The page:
OpenStack users with busy schedules would often want a stable, tested and repeatable method to deploy their private cloud without human intervention. There are many ways by which you can do it of which devstack and packstack are the most popular. However they are not the only ones available. In this post we summarize yet another method, with its own advantages.
The project makes use of an Infrastructure management software called SaltStack. This method scales from a single machine setup to a multi machine setup with almost no effort from user, and is also repeatable. You may skip the next section if you want to start right away.
SaltStack works on master/minion style. The master schedules, configures and executes actions on the minions. The minions complete their commanded action and return the result to minion. Simple as it may sound but under the hood SaltStack packs a lot of potential. Below I have given a gist of a few Salt feature.
Remote execution modules are the commands that a master can execute on a minion. These are the ultimate actions that a master may execute on a minion and the list is large and keeps growing because we are talking about an open source technology.
States stand for representational states. Using states you define the state in which a minion is supposed to be. The states internally make use of execution modules to achieve the state. Although the existing list of state modules is quiet large, users may add more as per their wish.
Pillars can be viewed as meta-data that you would want to store on the minion, to be used by your State and Execution modules. In this project we shall make use of pillar to customize our OpenStack installation.
Grains are informations about the minion collected by salt and are available to you. Using this you may detect the host hardware/software and modify your automation steps accordingly.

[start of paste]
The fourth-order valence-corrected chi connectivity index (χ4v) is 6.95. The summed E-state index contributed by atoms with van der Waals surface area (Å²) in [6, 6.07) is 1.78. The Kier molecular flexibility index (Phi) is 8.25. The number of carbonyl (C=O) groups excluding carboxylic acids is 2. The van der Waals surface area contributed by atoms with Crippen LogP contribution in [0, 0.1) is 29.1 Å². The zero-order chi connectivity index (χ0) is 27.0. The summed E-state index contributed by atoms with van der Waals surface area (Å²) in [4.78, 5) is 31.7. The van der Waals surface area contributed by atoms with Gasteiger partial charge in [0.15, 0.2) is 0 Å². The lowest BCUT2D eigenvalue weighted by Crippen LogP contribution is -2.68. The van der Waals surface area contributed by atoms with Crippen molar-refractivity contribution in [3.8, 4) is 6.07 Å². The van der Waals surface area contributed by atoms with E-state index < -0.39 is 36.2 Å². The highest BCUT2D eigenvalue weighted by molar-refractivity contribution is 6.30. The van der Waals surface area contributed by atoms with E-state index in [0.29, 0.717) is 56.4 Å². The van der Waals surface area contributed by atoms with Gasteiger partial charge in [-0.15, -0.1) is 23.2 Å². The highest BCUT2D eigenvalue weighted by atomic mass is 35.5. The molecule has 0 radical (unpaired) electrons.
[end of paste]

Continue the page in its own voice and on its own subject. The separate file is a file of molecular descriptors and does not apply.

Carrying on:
SaltStack has many more tools and tricks that you would want to explore.
First install salt-master on a machine that you would use to control the installation. Install salt-minion on all machines on which you plan to host your OpenStack. Salt Installation is OS Dependant. Once done please edit your ‘salt-master’ configuration file at ‘/etc/salt/master’ and update with the following contents.
fileserver_backend: - roots - git gitfs_remotes: - https://github.com/Akilesh1597/salt-openstack.git gitfs_root: file_root ext_pillar: - git: icehouse https://github.com/Akilesh1597/salt-openstack.git root=pillar_root jinja_trim_blocks: True jinja_lstrip_blocks: True
This will create a new environment called ‘icehouse’ in your state tree. The ‘file_roots’ directory of the github repo will have state definitions, which we also call as salt-formulas in a bunch of ‘.sls’ files, while the ‘pillar_root’ directory has your cluster definition files.
For convenience sake I am assuming the ‘salt-master’ is running on ‘192.168.1.10’ and you have a single host running ‘salt-minion’ on ‘192.168.1.11’.
On the minion machines edit ‘/etc/hosts’ and update with below host.
Then set the ID for each minion. The master identifies each minion with its ID.
echo 'openstack.icehouse' > /etc/salt/minion_id
Restart the ‘salt-minion’.
service salt-minion restart
Restart the services with appropriate commands for your distro.
Your minion should now register its keys with master. You can check that using..
root@bantu:~# salt-key -L Accepted Keys: Unaccepted Keys: openstack.icehouse Rejected Keys:
Approve your minion.
salt-key -a -y openstack.icehouse
Once done you master shall be able to execute remote commands on minion, with which we shall automate OpenStack install.To test the same.
salt 'openstack.icehouse' test.ping
At this stage you have a single machine, whose ID we have set as ‘openstack.icehouse’ and IP address ‘192.168.1.11’ added to the salt master.
Now lets begin the installation…
salt-run fileserver.update salt '*' saltutil.sync_all salt -C 'I@cluster_type:icehouse' state.highstate
This instructs the minion having ‘cluster_type=icehouse’ defined in its pillar data to download all the formulas defined for it and execute the same. If all goes well you can login to your newly installed OpenStack setup at ‘http://192.168.1.11/horizon’.
But that is not all. We can have a fully customized install with multiple hosts performing different roles, customized accounts and databases. All this can be done simply by manipulating the pillar data.
Once you have made the changes commit and push the changes to your repo. Then modify your salt master to use your github repo instead of ‘ours‘ and enjoy the installation.
gitfs_remotes: - https://github.com/your-name/salt-openstack.git ext_pillar: - git: icehouse https://github.com/your-name/salt-openstack.git root=pillar_root